So I think it’s a big problem. I’m seeing a lot of short-term revisionism where people are writing these articles and noting that the world hasn’t collapsed as a result of Wikileaks, that actually there are a number of silver linings — for example, showing that diplomats actually work hard. Well, that wasn’t news to me. I’m sorry if it’s news to various academics or pundits who couldn’t figure that out. I think this is a very bad thing that this nation can’t keep people’s confidences. 

DU Today: Will the Wikileaks releases do lasting damage to our relations with some of the countries involved?
Well, it’s hard to say. In terms of relations between states, probably not. I mean, nobody died. That’s a good thing, but it’s certainly knocked us down a peg and made us look foolish, to be sure. But I think the real effect is whether people will be willing to tell their true views on things, whether people will be wanting to tell tales out of school. I’m not sure they’ll want to. And then secondly, if I were out in the field today, I’m not sure what I’d really want to put in a telegram. So I think the real losers in this will be, in the long term, the scholars who go over these telegrams once they’re declassified. They’re going to find a lot of empty telegrams with slogans in them rather than real thoughts because you’re not going to want to put your real thoughts in a telegram that’s going to find its way to the front page of The New York Times, or worse yet, page 12 of The New York Times

DU Today: We find ourselves in this situation because of the impulse to make information more available.
Well, I think the bitter irony is, of course, that in, quote, trying to make this information more available, it will ultimately serve to make it less available. That is, trying to strive for transparency, there will actually be less transparency. I find it a very damaging episode. I feel that the person who gave this treasure trove, as The New York Times referred to it, I think that person should be in real criminal jeopardy. But you know I find it, at the very least, distasteful for some of our newspapers to be gleefully passing these things around because they’re not meant for the general public to be reading. And when people say ‘Well, everything should be meant for the general public,’ I defy you to find an organization that would want every single memo, every single memorandum of conversation put out there to the general public. Very few organizations would want to do that. I suspect there are comments made in The New York Times boardroom that probably those members would not want to see out in the general public. Heck, it might even be true at the University of Denver.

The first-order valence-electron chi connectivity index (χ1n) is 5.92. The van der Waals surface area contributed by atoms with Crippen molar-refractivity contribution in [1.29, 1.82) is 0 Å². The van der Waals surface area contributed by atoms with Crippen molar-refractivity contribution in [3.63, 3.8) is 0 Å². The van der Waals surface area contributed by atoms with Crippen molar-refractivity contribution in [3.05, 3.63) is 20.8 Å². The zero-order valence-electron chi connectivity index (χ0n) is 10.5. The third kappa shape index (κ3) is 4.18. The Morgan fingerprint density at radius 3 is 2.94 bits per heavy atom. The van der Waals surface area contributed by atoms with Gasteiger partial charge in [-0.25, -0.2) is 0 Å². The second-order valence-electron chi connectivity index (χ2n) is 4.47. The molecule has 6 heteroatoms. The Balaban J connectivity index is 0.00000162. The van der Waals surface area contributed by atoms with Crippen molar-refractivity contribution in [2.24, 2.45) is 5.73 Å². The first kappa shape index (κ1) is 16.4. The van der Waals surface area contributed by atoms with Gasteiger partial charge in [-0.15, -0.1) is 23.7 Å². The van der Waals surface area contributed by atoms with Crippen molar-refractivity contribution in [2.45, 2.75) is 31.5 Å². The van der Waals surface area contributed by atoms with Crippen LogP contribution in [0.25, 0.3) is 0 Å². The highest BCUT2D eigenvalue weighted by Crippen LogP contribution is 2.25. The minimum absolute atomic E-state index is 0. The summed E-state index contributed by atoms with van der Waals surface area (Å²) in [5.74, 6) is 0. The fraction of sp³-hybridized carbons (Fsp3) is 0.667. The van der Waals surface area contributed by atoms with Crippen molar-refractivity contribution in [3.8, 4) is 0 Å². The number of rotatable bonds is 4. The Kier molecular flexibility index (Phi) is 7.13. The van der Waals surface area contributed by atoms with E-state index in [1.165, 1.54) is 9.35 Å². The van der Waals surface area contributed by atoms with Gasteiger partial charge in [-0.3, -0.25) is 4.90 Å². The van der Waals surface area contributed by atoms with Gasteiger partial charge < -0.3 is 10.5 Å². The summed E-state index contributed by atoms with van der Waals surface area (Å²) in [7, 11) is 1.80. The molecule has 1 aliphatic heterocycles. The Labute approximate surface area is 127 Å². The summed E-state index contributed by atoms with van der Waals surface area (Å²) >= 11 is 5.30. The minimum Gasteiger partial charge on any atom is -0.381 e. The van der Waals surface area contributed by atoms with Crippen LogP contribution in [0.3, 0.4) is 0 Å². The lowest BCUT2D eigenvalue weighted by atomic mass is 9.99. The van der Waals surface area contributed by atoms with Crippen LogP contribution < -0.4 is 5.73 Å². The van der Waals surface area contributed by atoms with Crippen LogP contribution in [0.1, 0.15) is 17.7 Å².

I think it was a real invasion of the right of an organization, in this case the State Department, to do its job. We have plenty of means to oversee the functioning of the State Department, starting with congressional committees. To have this gentleman, who I guess is Australian or British or Swedish, I’ve lost track, appoint himself as the person who is going to oversee what is deemed sufficient transparency, it’s, how to put it, rather hard to take. 

DU Today: Has there been anything in the Wikileaks releases that has surprised you, that caused you to say, “I didn’t know that”?
Not really. There are patterns you can see. The smaller and less important the post, often the more attempts to use humor to try to get people to read their cables. A rather sad statement, but you can see that happening. You see the most serious embassies, and I like to think that the place I was in, Baghdad, was pretty serious, you see very little humor, very little flippancy. In fact, you see a real effort to try to deal with some tough issues. I don’t feel embarrassed about anything that came out of the cables that I had a hand in, either writing or clearing. I want to hasten to add that these cables are not written necessarily by ambassadors, even though the ambassador’s name is on the bottom. They’re written by very hard-working political or economic officers who, once they write their cable, they have to get them through this gauntlet of clearance, from their section chief to the deputy chief of the embassy right up to the ambassador. Often they don’t get the credit they deserve for writing what are, in many cases, very well-written telegrams. 

Next: Christopher Hill revisits his tour of duty in Iraq, where he served as ambassador from spring 2009 until summer 2010.